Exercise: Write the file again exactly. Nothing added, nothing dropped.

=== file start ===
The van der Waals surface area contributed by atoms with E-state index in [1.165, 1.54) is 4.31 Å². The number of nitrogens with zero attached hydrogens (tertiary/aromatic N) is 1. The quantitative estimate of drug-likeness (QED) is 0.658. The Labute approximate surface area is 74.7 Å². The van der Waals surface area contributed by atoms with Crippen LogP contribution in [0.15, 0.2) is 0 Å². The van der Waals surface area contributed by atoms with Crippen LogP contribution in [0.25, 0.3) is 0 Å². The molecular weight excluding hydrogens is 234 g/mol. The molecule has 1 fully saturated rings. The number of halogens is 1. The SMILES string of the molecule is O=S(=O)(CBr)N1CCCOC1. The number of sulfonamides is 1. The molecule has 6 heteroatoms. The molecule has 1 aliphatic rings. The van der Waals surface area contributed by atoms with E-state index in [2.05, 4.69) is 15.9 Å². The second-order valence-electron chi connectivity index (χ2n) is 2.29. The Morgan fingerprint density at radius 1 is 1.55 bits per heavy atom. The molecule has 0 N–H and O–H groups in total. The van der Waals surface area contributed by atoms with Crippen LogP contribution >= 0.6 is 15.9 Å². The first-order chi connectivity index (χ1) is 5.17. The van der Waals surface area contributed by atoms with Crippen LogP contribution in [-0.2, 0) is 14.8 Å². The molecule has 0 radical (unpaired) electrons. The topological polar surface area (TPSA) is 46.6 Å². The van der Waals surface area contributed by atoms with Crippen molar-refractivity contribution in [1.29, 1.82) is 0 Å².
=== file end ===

The van der Waals surface area contributed by atoms with E-state index in [1.165, 1.54) is 4.31 Å². The number of nitrogens with zero attached hydrogens (tertiary/aromatic N) is 1. The quantitative estimate of drug-likeness (QED) is 0.658. The Labute approximate surface area is 74.7 Å². The van der Waals surface area contributed by atoms with Crippen LogP contribution in [0.15, 0.2) is 0 Å². The van der Waals surface area contributed by atoms with Crippen LogP contribution in [0.25, 0.3) is 0 Å². The molecular weight excluding hydrogens is 234 g/mol. The molecule has 1 fully saturated rings. The number of halogens is 1. The SMILES string of the molecule is O=S(=O)(CBr)N1CCCOC1. The number of sulfonamides is 1. The molecule has 6 heteroatoms. The molecule has 1 aliphatic rings. The van der Waals surface area contributed by atoms with E-state index in [2.05, 4.69) is 15.9 Å². The second-order valence-electron chi connectivity index (χ2n) is 2.29. The Morgan fingerprint density at radius 1 is 1.55 bits per heavy atom. The molecule has 0 N–H and O–H groups in total. The van der Waals surface area contributed by atoms with Crippen LogP contribution >= 0.6 is 15.9 Å². The first-order chi connectivity index (χ1) is 5.17. The van der Waals surface area contributed by atoms with Crippen LogP contribution in [-0.2, 0) is 14.8 Å². The molecule has 0 radical (unpaired) electrons. The topological polar surface area (TPSA) is 46.6 Å². The van der Waals surface area contributed by atoms with Crippen molar-refractivity contribution in [1.29, 1.82) is 0 Å².